Major reports are concluding that stabilizing greenhouse-gas emissions to avoid catastrophic climate change is possible and can be done at a relatively low cost. But the details of the reports make it clear that when you factor in real-world issues—such as delays in developing and implementing technology and policy—the cost of solving climate change gets much higher. Switching from fossil fuels to low-carbon sources of energy will cost $44 trillion between now and 2050, according to a report released this week by the International Energy Agency. That sounds like a lot of money, but the report also concludes that the switch to low-carbon technologies such as solar power—together with anticipated improvements in efficiency—will bring huge savings from reduced fossil-fuel consumption. As a result, the world actually comes out slightly ahead: the costs of switching will be paid for in fuel savings between now and 2050.
Last month a major report from the U.N.’s Intergovernmental Panel on Climate Change said that efforts to stabilize levels of greenhouse-gas emissions would require investments of about $13 trillion through 2030. It also noted that reducing emissions would reduce the rate of economic growth (as a result of such factors as higher energy prices). But it would do so by, on average, less than a tenth of a percentage point per year between now and 2100.
These cost estimates, however, are based on idealized scenarios. They give a sense of what getting away from fossil fuels will cost if we all act now and make smart decisions going forward, and if technologies work out the way we hope they will. One of the biggest factors is how long it takes to start reducing emissions. In 2012, the IEA estimate for the cost of switching to low-carbon energy was only $36 trillion, $8 trillion less than the current estimate. The increase is largely because in the intervening time, emission rates have increased and greenhouse-gas levels in the atmosphere have risen, making the problem harder to solve. The IPCC report showed that continuing to hold off on reducing emissions could increase costs by 40 percent if the delay leaves emissions 50 percent higher in 2030 than they are in ideal scenarios.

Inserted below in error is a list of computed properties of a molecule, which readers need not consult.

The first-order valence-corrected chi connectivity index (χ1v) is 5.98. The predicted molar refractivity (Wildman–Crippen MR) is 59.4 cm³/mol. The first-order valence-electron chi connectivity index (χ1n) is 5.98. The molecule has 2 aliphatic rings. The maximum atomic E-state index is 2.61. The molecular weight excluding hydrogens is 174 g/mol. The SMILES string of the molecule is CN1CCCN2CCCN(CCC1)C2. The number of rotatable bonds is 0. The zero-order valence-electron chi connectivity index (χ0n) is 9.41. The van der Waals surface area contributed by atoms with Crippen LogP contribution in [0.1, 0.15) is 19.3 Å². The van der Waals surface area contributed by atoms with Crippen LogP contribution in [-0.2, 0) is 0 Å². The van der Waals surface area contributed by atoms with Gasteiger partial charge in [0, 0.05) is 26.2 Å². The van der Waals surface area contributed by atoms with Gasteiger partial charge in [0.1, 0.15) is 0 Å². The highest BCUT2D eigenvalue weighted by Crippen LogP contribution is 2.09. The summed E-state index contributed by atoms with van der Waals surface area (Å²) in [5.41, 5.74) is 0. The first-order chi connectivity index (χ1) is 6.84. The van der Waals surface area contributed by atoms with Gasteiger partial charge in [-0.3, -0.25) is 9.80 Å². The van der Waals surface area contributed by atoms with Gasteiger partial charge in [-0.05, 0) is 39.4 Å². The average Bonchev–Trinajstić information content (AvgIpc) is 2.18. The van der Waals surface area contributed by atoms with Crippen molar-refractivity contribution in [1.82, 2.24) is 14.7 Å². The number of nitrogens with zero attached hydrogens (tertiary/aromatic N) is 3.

Aside from delays in action, many other factors will increase costs. Costs will go up if countries don’t all work together. They’ll also increase if technologies don’t work as expected. The most glaring example has to do with technology for capturing and storing carbon dioxide. According to the IPCC, if this technology can’t be deployed, the cost of stabilizing greenhouse-gas levels will more than double (see “The Cost of Limiting Climate Change Could Double without Carbon Capture Technology”).
Robert Pindyck, a professor of economics and finance at MIT, says that attempts to make decisions about climate change based on a cost-benefit analysis are doomed to fail because both costs and benefits are uncertain. “All we can do is speculate,” he says. “We don’t really know the costs. We don’t really know the benefits.” He says, however, that the chance of a catastrophic outcome should be enough to motivate investment to avert climate change even in the face of uncertainty, just as people buy health insurance without knowing if it will pay off.
Although actual costs can’t be predicted with precision, cost estimates like the ones from the IPCC and IEA do have an important role: they can tell policymakers what to focus on. Climate negotiators have known for some time that acting quickly is important, and the reports make this even more clear by showing just how much delays can add to costs. The data also help suggest which technologies might need more attention. The IPCC found, for example, that not having CCS could raise costs far more than, say, limiting the amount of solar power we put on the grid, suggesting that efforts on CCS should be given a high priority.
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